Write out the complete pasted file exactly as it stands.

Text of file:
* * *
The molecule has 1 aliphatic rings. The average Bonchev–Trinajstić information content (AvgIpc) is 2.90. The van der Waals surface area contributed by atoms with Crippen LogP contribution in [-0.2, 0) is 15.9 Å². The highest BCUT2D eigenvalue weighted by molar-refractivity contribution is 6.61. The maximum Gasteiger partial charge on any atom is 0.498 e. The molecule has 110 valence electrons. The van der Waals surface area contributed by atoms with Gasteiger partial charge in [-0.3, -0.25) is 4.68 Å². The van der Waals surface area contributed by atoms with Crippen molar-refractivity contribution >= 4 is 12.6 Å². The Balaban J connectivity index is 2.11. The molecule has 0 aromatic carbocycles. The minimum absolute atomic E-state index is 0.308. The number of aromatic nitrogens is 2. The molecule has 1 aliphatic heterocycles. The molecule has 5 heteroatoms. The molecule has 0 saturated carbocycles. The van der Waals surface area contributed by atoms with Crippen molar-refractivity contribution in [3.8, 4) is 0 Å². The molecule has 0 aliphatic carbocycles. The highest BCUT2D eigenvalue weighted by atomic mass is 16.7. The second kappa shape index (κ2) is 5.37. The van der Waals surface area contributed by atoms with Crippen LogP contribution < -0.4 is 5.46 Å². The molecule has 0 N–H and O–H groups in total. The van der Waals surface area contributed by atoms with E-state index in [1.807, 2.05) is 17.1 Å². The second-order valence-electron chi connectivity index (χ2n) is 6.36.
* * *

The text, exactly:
The molecule has 1 aliphatic rings. The average Bonchev–Trinajstić information content (AvgIpc) is 2.90. The van der Waals surface area contributed by atoms with Crippen LogP contribution in [-0.2, 0) is 15.9 Å². The highest BCUT2D eigenvalue weighted by molar-refractivity contribution is 6.61. The maximum Gasteiger partial charge on any atom is 0.498 e. The molecule has 110 valence electrons. The van der Waals surface area contributed by atoms with Gasteiger partial charge in [-0.3, -0.25) is 4.68 Å². The van der Waals surface area contributed by atoms with Crippen molar-refractivity contribution >= 4 is 12.6 Å². The Balaban J connectivity index is 2.11. The molecule has 0 aromatic carbocycles. The minimum absolute atomic E-state index is 0.308. The number of aromatic nitrogens is 2. The molecule has 1 aliphatic heterocycles. The molecule has 5 heteroatoms. The molecule has 0 saturated carbocycles. The van der Waals surface area contributed by atoms with Crippen molar-refractivity contribution in [3.8, 4) is 0 Å². The molecule has 0 aliphatic carbocycles. The highest BCUT2D eigenvalue weighted by atomic mass is 16.7. The second kappa shape index (κ2) is 5.37. The van der Waals surface area contributed by atoms with Crippen LogP contribution < -0.4 is 5.46 Å². The molecule has 0 N–H and O–H groups in total. The van der Waals surface area contributed by atoms with E-state index in [1.807, 2.05) is 17.1 Å². The second-order valence-electron chi connectivity index (χ2n) is 6.36.